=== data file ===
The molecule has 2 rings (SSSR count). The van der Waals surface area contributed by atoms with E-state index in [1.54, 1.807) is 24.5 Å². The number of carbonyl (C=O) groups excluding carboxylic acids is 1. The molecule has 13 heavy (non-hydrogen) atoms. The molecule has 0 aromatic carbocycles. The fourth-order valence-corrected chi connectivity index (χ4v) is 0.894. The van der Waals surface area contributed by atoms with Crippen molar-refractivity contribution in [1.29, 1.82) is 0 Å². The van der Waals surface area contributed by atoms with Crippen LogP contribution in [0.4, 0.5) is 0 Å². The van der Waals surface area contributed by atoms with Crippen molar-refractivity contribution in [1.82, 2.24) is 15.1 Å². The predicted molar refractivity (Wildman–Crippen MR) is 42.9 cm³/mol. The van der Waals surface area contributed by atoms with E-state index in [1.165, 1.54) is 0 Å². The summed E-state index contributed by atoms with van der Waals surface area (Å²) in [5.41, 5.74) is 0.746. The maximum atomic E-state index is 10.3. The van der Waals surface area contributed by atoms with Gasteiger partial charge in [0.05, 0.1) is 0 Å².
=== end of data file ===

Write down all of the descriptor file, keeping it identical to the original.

The molecule has 2 rings (SSSR count). The van der Waals surface area contributed by atoms with E-state index in [1.54, 1.807) is 24.5 Å². The number of carbonyl (C=O) groups excluding carboxylic acids is 1. The molecule has 13 heavy (non-hydrogen) atoms. The molecule has 0 aromatic carbocycles. The fourth-order valence-corrected chi connectivity index (χ4v) is 0.894. The van der Waals surface area contributed by atoms with Crippen molar-refractivity contribution in [1.29, 1.82) is 0 Å². The van der Waals surface area contributed by atoms with Crippen LogP contribution in [0.4, 0.5) is 0 Å². The van der Waals surface area contributed by atoms with Crippen molar-refractivity contribution in [1.82, 2.24) is 15.1 Å². The predicted molar refractivity (Wildman–Crippen MR) is 42.9 cm³/mol. The van der Waals surface area contributed by atoms with E-state index in [1.165, 1.54) is 0 Å². The summed E-state index contributed by atoms with van der Waals surface area (Å²) in [5.41, 5.74) is 0.746. The maximum atomic E-state index is 10.3. The van der Waals surface area contributed by atoms with Gasteiger partial charge in [0.05, 0.1) is 0 Å².